Cocktail machine minces words

For those living in a magical land of candy, with orange-faced helpers to do their bidding, the ability to taste your words is nothing new. But for the rest of us, the ability to taste what you type in cocktail form is a novelty. [Morskoiboy] took some back-of-the-envelope ideas and made them into a real device that uses syringes as keys, and facilitates the injection of twenty-six different flavorings into a baseline liquid. He figures that you can make each letter as creative as you want to, like representing different alcohols with a letter (T for tequila) or matching them to colors (R for red). Check out the video after the break to see an ‘Any Word’ cocktail being mixed.

This setup is entirely mechanical, and makes us wonder if [Morskoiboy] works in the medical equipment design industry. Each letter for the keyboard is affixed to the plunger on a syringe. When depressed, they cause the liquid in an external vessel (not seen above) to travel through tubing until it fills the proper cavities on a 15-segment display to match the letter pressed. From there the additive is flushed out by the gravity-fed base liquid into the drinking glass. We can’t imagine the time that went into designing all of the plumbing!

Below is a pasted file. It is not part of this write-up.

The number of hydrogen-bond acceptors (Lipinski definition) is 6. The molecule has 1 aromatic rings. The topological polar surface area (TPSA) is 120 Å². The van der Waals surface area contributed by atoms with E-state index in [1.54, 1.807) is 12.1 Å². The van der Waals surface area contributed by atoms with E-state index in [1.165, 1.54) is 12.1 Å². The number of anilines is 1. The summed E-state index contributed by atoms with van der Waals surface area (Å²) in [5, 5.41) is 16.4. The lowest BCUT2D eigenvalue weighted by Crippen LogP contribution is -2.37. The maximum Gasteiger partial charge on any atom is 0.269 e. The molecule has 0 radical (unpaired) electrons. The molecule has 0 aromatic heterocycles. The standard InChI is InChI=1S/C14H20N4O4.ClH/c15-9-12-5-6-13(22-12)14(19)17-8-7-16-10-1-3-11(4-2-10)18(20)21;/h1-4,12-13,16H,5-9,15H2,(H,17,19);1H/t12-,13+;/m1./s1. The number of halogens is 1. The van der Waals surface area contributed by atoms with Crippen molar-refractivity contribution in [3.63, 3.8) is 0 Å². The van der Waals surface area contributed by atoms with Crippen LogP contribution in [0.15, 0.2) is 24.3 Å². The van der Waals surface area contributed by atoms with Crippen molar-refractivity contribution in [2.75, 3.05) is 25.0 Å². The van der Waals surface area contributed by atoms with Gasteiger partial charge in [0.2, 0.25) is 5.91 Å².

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Haptic feedback joystick uses air muscles

[Ben Krasnow] is working on a force-feedback joystick. It centers around the concept of an air muscle which transfers pressure into linear motion. He cites another air muscle project as part of the inspiration in his build, but where he’s gone with it is one of the better uses for these blow-up components that we’ve seen.

Basically you have a bladder, in this case rubber tubing. A mesh surrounds it to reinforce the material and cause inflation to shorten the length of the package. In the image above there are four black air muscles that connect the base of a joystick with the outer frame that houses it. How and when each muscle is pressurized determines the type of motion the user will feel on the joystick. This is where his pressure controller comes into play. It uses a voltage-to-pressure transducer to feed a manifold, the combination of which not only makes each muscle addressable but allows him to dial in the force sent to the muscles. Check out the video after the break for his start-to-finish walk through.

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Simple liquid dispenser for auto-cocktails

[Qdot] came up with a simple way to dosing out liquids to use in his Bartris project. As you can see above, flexible tubing is connected to some inverted bottles that house the liquid. A chopstick is attached to a board on one end, and via string to a servo on the other. When the servo turns it pulls the chopstick tight against the board, cutting off the flow of liquid through the tubing. This isn’t as elegant as the system the Bar2D2 uses but it’s a heck of a lot less expensive.

You can check out some of the build pictures in his Flickr pool. He’s included this concept in a project he calls Adult Mario. Watch the video after the break but the quick and dirty is that the more coins you score in Super Mario Brothers, the more beverage is rationed out into your cup. Ah, human lab rats, is there nothing they won’t do for booze?

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